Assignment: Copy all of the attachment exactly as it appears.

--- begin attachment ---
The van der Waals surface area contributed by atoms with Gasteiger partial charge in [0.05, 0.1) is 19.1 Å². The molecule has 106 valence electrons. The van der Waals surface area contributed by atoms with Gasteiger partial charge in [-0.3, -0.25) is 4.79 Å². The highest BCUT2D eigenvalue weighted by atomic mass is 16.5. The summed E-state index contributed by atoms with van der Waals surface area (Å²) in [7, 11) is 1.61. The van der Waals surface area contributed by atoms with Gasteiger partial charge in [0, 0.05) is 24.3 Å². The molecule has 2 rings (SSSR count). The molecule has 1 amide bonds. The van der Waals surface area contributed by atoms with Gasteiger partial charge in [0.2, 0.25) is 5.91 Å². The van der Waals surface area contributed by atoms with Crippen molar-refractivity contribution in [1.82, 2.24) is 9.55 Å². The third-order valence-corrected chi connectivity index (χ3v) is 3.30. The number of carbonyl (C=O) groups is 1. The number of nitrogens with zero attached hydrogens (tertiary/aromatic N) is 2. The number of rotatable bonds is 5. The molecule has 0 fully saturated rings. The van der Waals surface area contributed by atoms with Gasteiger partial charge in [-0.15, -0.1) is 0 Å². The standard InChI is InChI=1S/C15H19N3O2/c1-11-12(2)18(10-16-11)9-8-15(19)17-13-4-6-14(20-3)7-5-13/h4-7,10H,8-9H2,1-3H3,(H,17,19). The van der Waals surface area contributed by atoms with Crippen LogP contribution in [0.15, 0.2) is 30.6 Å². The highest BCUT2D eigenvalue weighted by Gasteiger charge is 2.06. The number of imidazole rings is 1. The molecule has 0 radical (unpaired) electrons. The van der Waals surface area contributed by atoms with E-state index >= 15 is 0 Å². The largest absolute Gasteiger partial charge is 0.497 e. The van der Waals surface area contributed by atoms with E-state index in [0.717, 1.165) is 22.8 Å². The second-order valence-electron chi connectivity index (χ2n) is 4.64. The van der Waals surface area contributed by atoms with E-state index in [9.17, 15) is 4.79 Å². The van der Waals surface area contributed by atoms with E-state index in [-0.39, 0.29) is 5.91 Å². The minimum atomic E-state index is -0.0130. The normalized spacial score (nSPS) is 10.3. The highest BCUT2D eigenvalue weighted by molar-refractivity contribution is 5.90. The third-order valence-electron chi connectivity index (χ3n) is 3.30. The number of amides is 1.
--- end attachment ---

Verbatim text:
The van der Waals surface area contributed by atoms with Gasteiger partial charge in [0.05, 0.1) is 19.1 Å². The molecule has 106 valence electrons. The van der Waals surface area contributed by atoms with Gasteiger partial charge in [-0.3, -0.25) is 4.79 Å². The highest BCUT2D eigenvalue weighted by atomic mass is 16.5. The summed E-state index contributed by atoms with van der Waals surface area (Å²) in [7, 11) is 1.61. The van der Waals surface area contributed by atoms with Gasteiger partial charge in [0, 0.05) is 24.3 Å². The molecule has 2 rings (SSSR count). The molecule has 1 amide bonds. The van der Waals surface area contributed by atoms with Gasteiger partial charge in [0.2, 0.25) is 5.91 Å². The van der Waals surface area contributed by atoms with Crippen molar-refractivity contribution in [1.82, 2.24) is 9.55 Å². The third-order valence-corrected chi connectivity index (χ3v) is 3.30. The number of carbonyl (C=O) groups is 1. The number of nitrogens with zero attached hydrogens (tertiary/aromatic N) is 2. The number of rotatable bonds is 5. The molecule has 0 fully saturated rings. The van der Waals surface area contributed by atoms with Gasteiger partial charge in [-0.15, -0.1) is 0 Å². The standard InChI is InChI=1S/C15H19N3O2/c1-11-12(2)18(10-16-11)9-8-15(19)17-13-4-6-14(20-3)7-5-13/h4-7,10H,8-9H2,1-3H3,(H,17,19). The van der Waals surface area contributed by atoms with Crippen LogP contribution in [0.15, 0.2) is 30.6 Å². The highest BCUT2D eigenvalue weighted by Gasteiger charge is 2.06. The number of imidazole rings is 1. The molecule has 0 radical (unpaired) electrons. The van der Waals surface area contributed by atoms with E-state index >= 15 is 0 Å². The largest absolute Gasteiger partial charge is 0.497 e. The van der Waals surface area contributed by atoms with E-state index in [0.717, 1.165) is 22.8 Å². The second-order valence-electron chi connectivity index (χ2n) is 4.64. The van der Waals surface area contributed by atoms with E-state index in [9.17, 15) is 4.79 Å². The van der Waals surface area contributed by atoms with E-state index in [-0.39, 0.29) is 5.91 Å². The minimum atomic E-state index is -0.0130. The normalized spacial score (nSPS) is 10.3. The highest BCUT2D eigenvalue weighted by molar-refractivity contribution is 5.90. The third-order valence-electron chi connectivity index (χ3n) is 3.30. The number of amides is 1.